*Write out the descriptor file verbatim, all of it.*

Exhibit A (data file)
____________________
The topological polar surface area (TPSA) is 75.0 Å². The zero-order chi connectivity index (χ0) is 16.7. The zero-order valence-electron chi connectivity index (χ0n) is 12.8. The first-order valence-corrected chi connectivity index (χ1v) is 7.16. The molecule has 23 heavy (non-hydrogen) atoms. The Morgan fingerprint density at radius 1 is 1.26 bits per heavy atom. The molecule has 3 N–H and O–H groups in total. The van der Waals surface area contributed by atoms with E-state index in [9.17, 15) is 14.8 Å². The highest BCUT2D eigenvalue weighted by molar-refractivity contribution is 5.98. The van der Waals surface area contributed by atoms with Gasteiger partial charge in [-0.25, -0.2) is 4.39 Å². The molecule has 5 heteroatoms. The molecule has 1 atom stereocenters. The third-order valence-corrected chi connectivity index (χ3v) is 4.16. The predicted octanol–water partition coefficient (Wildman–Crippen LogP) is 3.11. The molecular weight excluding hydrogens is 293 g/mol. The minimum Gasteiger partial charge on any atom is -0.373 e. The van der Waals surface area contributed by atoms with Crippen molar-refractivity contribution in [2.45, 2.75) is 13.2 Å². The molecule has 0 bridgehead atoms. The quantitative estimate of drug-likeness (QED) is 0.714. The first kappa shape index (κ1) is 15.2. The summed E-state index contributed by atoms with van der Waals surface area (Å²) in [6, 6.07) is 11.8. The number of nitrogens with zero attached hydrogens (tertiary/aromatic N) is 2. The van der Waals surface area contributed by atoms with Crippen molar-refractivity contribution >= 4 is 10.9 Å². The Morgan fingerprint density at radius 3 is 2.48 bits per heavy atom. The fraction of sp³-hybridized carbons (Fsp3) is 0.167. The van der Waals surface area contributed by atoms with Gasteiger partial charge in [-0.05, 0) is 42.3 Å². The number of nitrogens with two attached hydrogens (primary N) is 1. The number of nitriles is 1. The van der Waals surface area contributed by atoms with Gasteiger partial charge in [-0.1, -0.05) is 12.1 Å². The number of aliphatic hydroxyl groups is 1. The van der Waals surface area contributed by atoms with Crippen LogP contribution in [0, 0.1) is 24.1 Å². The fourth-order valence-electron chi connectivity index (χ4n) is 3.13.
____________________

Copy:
The topological polar surface area (TPSA) is 75.0 Å². The zero-order chi connectivity index (χ0) is 16.7. The zero-order valence-electron chi connectivity index (χ0n) is 12.8. The first-order valence-corrected chi connectivity index (χ1v) is 7.16. The molecule has 23 heavy (non-hydrogen) atoms. The Morgan fingerprint density at radius 1 is 1.26 bits per heavy atom. The molecule has 3 N–H and O–H groups in total. The van der Waals surface area contributed by atoms with E-state index in [9.17, 15) is 14.8 Å². The highest BCUT2D eigenvalue weighted by molar-refractivity contribution is 5.98. The van der Waals surface area contributed by atoms with Gasteiger partial charge in [-0.25, -0.2) is 4.39 Å². The molecule has 5 heteroatoms. The molecule has 1 atom stereocenters. The third-order valence-corrected chi connectivity index (χ3v) is 4.16. The predicted octanol–water partition coefficient (Wildman–Crippen LogP) is 3.11. The molecular weight excluding hydrogens is 293 g/mol. The minimum Gasteiger partial charge on any atom is -0.373 e. The van der Waals surface area contributed by atoms with Crippen molar-refractivity contribution in [2.45, 2.75) is 13.2 Å². The molecule has 0 bridgehead atoms. The quantitative estimate of drug-likeness (QED) is 0.714. The first kappa shape index (κ1) is 15.2. The summed E-state index contributed by atoms with van der Waals surface area (Å²) in [6, 6.07) is 11.8. The number of nitrogens with zero attached hydrogens (tertiary/aromatic N) is 2. The van der Waals surface area contributed by atoms with Crippen molar-refractivity contribution >= 4 is 10.9 Å². The Morgan fingerprint density at radius 3 is 2.48 bits per heavy atom. The fraction of sp³-hybridized carbons (Fsp3) is 0.167. The van der Waals surface area contributed by atoms with Gasteiger partial charge in [-0.05, 0) is 42.3 Å². The number of nitrogens with two attached hydrogens (primary N) is 1. The number of nitriles is 1. The van der Waals surface area contributed by atoms with Gasteiger partial charge in [-0.1, -0.05) is 12.1 Å². The number of aliphatic hydroxyl groups is 1. The van der Waals surface area contributed by atoms with Crippen LogP contribution in [0, 0.1) is 24.1 Å². The fourth-order valence-electron chi connectivity index (χ4n) is 3.13.